Holiday Relapse Prevention Tips That Work
The holidays can be a difficult time for many people. Loss of a loved one, poor finances, or illness are some circumstances that can make holidays hard, and people in recovery face the additional challenge of dealing with the many triggers that accompany holidays. For people recovering from substance abuse, mentally preparing for holiday relapse prevention is critical to remaining sober.
6 Holiday Relapse Prevention Techniques
The best way to implement holiday relapse prevention techniques is to understand the triggers associated with Christmas, New Year’s Day, St. Patrick’s Day, and any other holiday where stress can play a part in sobriety. Some of the triggers that affect holidays include the following:
- Money – Many holidays involve gift-giving or taking people out for dinner. Not having the money believed to be necessary to celebrate the holidays properly is a trigger.
- Purchasing Gifts – It’s actually very stressful to deal with crowded stores, shop sales, find a convenient parking place, and know the right gift to buy. Any of these stresses can be a trigger.
- Holiday Parties – Being around other people who are drinking at family functions, work parties, or a holiday get-together with friends. At some parties, alcohol, pot, and drugs may all be present and serious triggers.
Using the following strategies will be helpful when a person in recovery is confronted with a trigger.
- Know what your triggers are and make a list of ways you can avoid them during the holidays.
- Have a backup plan that comfortably allows you to excuse yourself from attending parties where triggers’ will be present. Have a list of excuses ready to turn down a drink or a joint, as well as a reason to leave any party.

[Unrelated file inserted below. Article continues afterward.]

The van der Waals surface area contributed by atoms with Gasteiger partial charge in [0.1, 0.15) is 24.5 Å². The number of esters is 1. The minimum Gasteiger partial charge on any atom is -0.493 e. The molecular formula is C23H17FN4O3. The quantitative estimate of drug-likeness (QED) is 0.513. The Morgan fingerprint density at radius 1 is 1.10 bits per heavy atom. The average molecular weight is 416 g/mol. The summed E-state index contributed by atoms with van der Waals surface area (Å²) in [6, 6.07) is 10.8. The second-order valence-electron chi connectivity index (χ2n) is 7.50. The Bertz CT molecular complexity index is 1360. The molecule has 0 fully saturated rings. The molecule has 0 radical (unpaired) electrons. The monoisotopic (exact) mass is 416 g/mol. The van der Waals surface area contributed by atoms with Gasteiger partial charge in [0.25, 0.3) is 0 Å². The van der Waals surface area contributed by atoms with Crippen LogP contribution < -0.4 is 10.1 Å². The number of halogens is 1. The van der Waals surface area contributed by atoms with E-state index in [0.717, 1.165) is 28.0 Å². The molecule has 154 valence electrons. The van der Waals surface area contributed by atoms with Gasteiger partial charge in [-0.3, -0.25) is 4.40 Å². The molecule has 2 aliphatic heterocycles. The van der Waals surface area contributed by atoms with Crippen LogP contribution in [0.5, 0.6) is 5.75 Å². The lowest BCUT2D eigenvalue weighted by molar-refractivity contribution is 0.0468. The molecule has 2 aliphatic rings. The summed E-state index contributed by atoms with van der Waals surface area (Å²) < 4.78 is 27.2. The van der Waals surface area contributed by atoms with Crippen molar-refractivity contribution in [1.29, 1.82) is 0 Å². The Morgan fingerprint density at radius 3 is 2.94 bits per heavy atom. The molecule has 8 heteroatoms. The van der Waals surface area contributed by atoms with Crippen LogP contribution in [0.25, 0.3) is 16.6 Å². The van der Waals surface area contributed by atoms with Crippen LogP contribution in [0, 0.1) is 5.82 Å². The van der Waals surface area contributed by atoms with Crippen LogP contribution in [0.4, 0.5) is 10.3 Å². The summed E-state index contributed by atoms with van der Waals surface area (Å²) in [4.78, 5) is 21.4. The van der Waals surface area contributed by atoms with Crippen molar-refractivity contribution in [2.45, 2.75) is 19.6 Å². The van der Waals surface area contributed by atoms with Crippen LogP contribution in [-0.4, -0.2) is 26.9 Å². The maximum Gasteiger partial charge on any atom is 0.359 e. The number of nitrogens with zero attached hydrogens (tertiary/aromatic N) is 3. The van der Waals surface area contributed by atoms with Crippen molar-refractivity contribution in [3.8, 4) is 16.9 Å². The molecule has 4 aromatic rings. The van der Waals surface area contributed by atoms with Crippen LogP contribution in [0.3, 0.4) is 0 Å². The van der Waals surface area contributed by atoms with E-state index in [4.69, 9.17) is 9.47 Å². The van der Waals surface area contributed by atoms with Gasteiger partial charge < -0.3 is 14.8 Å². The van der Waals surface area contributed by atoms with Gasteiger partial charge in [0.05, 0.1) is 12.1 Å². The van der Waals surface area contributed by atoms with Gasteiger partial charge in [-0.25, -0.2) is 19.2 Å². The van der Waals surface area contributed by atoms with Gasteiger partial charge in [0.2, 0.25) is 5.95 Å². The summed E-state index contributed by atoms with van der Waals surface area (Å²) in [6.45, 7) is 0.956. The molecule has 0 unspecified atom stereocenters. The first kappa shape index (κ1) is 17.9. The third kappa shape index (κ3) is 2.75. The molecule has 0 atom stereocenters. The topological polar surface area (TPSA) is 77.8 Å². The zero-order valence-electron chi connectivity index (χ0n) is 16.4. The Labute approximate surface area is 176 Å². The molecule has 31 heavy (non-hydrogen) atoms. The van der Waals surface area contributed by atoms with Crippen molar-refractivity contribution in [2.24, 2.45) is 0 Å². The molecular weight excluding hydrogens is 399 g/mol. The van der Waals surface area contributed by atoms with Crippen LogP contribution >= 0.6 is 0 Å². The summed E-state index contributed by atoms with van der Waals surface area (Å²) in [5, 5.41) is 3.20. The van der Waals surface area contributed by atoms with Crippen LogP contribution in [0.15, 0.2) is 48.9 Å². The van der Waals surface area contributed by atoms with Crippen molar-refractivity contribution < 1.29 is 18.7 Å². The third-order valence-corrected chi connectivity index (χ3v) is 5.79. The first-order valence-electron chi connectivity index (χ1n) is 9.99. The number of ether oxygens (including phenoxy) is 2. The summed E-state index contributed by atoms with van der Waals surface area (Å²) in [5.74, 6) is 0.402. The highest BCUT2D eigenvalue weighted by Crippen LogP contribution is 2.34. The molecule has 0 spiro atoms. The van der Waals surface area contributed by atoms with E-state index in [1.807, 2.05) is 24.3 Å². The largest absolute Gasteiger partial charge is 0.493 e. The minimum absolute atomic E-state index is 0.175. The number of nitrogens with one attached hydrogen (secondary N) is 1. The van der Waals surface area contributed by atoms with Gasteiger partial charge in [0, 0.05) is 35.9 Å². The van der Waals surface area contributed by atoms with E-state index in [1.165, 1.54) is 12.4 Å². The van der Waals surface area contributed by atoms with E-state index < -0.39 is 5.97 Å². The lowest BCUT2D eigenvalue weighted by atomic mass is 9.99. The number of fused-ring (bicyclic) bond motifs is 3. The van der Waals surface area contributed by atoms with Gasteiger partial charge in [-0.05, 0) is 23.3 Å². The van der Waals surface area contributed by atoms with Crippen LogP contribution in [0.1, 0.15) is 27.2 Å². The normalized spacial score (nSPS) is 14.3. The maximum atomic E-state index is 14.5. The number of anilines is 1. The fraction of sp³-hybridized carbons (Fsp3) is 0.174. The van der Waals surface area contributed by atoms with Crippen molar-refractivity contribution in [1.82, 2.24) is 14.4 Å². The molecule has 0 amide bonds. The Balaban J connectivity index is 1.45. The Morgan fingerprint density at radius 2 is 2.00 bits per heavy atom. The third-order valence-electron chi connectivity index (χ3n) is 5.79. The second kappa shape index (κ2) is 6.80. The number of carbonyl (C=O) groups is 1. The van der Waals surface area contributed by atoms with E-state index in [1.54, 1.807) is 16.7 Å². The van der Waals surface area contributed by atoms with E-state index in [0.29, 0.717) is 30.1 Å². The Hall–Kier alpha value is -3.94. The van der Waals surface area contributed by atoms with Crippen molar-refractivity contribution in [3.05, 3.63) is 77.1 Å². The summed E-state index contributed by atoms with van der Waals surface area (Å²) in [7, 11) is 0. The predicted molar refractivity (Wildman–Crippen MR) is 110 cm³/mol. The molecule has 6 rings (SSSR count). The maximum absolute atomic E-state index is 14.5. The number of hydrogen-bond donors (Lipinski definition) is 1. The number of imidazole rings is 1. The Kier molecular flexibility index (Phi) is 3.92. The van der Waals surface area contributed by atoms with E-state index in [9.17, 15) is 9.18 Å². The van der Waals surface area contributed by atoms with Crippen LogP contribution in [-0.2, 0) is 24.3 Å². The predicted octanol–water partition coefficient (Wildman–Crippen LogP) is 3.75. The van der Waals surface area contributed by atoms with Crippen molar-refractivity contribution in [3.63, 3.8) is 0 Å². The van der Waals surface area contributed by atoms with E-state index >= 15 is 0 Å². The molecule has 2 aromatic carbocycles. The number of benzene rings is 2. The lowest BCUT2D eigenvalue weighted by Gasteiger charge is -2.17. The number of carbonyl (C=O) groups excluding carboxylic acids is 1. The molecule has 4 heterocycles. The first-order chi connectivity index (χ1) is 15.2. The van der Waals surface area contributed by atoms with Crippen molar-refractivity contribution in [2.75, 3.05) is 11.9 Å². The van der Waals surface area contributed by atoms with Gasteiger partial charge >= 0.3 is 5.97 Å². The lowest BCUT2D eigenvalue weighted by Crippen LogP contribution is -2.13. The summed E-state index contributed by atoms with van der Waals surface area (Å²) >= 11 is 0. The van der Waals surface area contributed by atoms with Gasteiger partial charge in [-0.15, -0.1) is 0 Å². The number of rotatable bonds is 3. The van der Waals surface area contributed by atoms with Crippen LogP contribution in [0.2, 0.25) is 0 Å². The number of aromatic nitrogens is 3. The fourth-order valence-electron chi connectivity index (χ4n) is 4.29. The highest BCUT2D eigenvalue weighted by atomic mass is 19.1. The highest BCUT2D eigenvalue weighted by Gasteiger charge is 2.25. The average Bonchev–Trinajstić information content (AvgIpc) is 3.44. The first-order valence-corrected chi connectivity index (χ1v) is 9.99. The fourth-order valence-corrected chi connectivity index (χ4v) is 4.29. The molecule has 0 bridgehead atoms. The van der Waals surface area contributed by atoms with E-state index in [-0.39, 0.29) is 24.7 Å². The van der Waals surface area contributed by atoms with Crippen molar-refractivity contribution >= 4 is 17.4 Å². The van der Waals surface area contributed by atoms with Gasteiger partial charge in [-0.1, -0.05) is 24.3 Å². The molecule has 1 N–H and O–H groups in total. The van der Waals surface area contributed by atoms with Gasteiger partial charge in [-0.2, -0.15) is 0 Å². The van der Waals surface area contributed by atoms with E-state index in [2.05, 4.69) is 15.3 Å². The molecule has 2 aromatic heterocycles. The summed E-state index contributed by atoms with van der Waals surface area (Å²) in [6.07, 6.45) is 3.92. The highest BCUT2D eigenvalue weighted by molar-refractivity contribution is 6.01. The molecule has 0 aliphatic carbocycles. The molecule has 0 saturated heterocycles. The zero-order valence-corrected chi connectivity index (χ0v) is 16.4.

- If you are asked why you are not drinking or smoking, or using any drugs, be prepared to either change the subject if you don’t feel comfortable enough to discuss it, or explain why certain activities are no longer part of your life.
- If you start feeling tempted, leave and call your sponsor.
- Holidays come and go. In a few days they are gone for another year. Some will be good, and some will be stressful.
- Maintain a healthy lifestyle over the holidays. Don’t stay up all night, eat healthy food, and get regular exercise.
These holiday relapse prevention techniques can help you keep from relapsing over the holidays. If you feel stressed or uncomfortable at any time, call your sponsor (if you are attending a public group therapy program) or any member of your personal support group of family and friends.
Addiction During The Holidays
Holiday gatherings and parties open the door to many temptations. Don’t accept invites to parties being held by old friends who haven’t yet straightened out their lives. Enjoy family functions, holiday programs at schools, churches, and concert halls. Addiction during the holidays doesn’t have to result in relapse. Make a list of fun things going on in your city, which might include sleigh rides, tree-lighting, caroling, city-sponsored programs, and similar events. Craft fairs, art shows, and church-rummage sales are going on in many areas.
Coping With The Holidays In Recovery
Keeping busy with activities is one way of coping with the holidays in recovery. Doing volunteer work, such as delivering toys and meals to low-income families, serving holidays meals for a charity or church, and helping with winter clothing collection for children will give you great emotional rewards. You can also volunteer at animal shelters that get very busy during the holidays as people choose pets to gift their children.
It’s certainly possible to relapse during the holidays, and if that should happen don’t despair. Contact Better Addiction Care or your local sponsor. If you don’t attend a local support group, Better Addiction Care can connect you with groups in your area. Call us at 1-800-429-7690 to find help for you or your loved one.